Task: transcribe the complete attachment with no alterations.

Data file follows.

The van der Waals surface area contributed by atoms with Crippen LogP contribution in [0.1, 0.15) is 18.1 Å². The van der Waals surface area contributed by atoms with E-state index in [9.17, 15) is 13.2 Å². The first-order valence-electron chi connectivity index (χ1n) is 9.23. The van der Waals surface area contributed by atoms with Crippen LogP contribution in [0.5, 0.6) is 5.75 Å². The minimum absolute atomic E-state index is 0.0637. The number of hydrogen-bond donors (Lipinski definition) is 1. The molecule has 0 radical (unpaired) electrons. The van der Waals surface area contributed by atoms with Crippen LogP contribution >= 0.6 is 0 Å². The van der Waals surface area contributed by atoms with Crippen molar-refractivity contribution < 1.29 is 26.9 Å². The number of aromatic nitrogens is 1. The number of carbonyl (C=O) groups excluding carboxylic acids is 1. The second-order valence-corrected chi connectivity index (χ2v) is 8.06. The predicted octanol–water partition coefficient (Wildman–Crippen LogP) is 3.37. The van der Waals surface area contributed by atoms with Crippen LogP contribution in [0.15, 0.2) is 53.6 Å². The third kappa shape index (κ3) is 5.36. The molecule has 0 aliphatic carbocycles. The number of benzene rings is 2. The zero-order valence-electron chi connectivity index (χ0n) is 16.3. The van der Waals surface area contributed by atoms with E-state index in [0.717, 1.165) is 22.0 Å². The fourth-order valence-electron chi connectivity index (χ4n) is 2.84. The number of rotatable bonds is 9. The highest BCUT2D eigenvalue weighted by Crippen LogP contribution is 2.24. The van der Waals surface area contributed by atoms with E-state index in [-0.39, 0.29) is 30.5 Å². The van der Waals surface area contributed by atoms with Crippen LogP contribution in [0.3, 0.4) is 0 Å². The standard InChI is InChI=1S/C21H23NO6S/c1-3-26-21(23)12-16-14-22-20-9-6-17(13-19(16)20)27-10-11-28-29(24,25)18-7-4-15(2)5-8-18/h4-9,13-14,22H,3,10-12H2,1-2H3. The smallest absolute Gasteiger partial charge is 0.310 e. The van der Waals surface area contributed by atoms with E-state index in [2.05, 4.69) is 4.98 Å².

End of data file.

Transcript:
The van der Waals surface area contributed by atoms with Crippen LogP contribution in [0.1, 0.15) is 18.1 Å². The van der Waals surface area contributed by atoms with E-state index in [9.17, 15) is 13.2 Å². The first-order valence-electron chi connectivity index (χ1n) is 9.23. The van der Waals surface area contributed by atoms with Crippen LogP contribution in [0.5, 0.6) is 5.75 Å². The minimum absolute atomic E-state index is 0.0637. The number of hydrogen-bond donors (Lipinski definition) is 1. The molecule has 0 radical (unpaired) electrons. The van der Waals surface area contributed by atoms with Crippen LogP contribution >= 0.6 is 0 Å². The van der Waals surface area contributed by atoms with Crippen molar-refractivity contribution < 1.29 is 26.9 Å². The number of aromatic nitrogens is 1. The number of carbonyl (C=O) groups excluding carboxylic acids is 1. The second-order valence-corrected chi connectivity index (χ2v) is 8.06. The predicted octanol–water partition coefficient (Wildman–Crippen LogP) is 3.37. The van der Waals surface area contributed by atoms with Crippen LogP contribution in [0.15, 0.2) is 53.6 Å². The third kappa shape index (κ3) is 5.36. The molecule has 0 aliphatic carbocycles. The number of benzene rings is 2. The zero-order valence-electron chi connectivity index (χ0n) is 16.3. The van der Waals surface area contributed by atoms with E-state index in [0.717, 1.165) is 22.0 Å². The fourth-order valence-electron chi connectivity index (χ4n) is 2.84. The number of rotatable bonds is 9. The highest BCUT2D eigenvalue weighted by Crippen LogP contribution is 2.24. The van der Waals surface area contributed by atoms with E-state index in [-0.39, 0.29) is 30.5 Å². The van der Waals surface area contributed by atoms with Crippen LogP contribution in [0.3, 0.4) is 0 Å². The standard InChI is InChI=1S/C21H23NO6S/c1-3-26-21(23)12-16-14-22-20-9-6-17(13-19(16)20)27-10-11-28-29(24,25)18-7-4-15(2)5-8-18/h4-9,13-14,22H,3,10-12H2,1-2H3. The smallest absolute Gasteiger partial charge is 0.310 e. The van der Waals surface area contributed by atoms with E-state index in [2.05, 4.69) is 4.98 Å².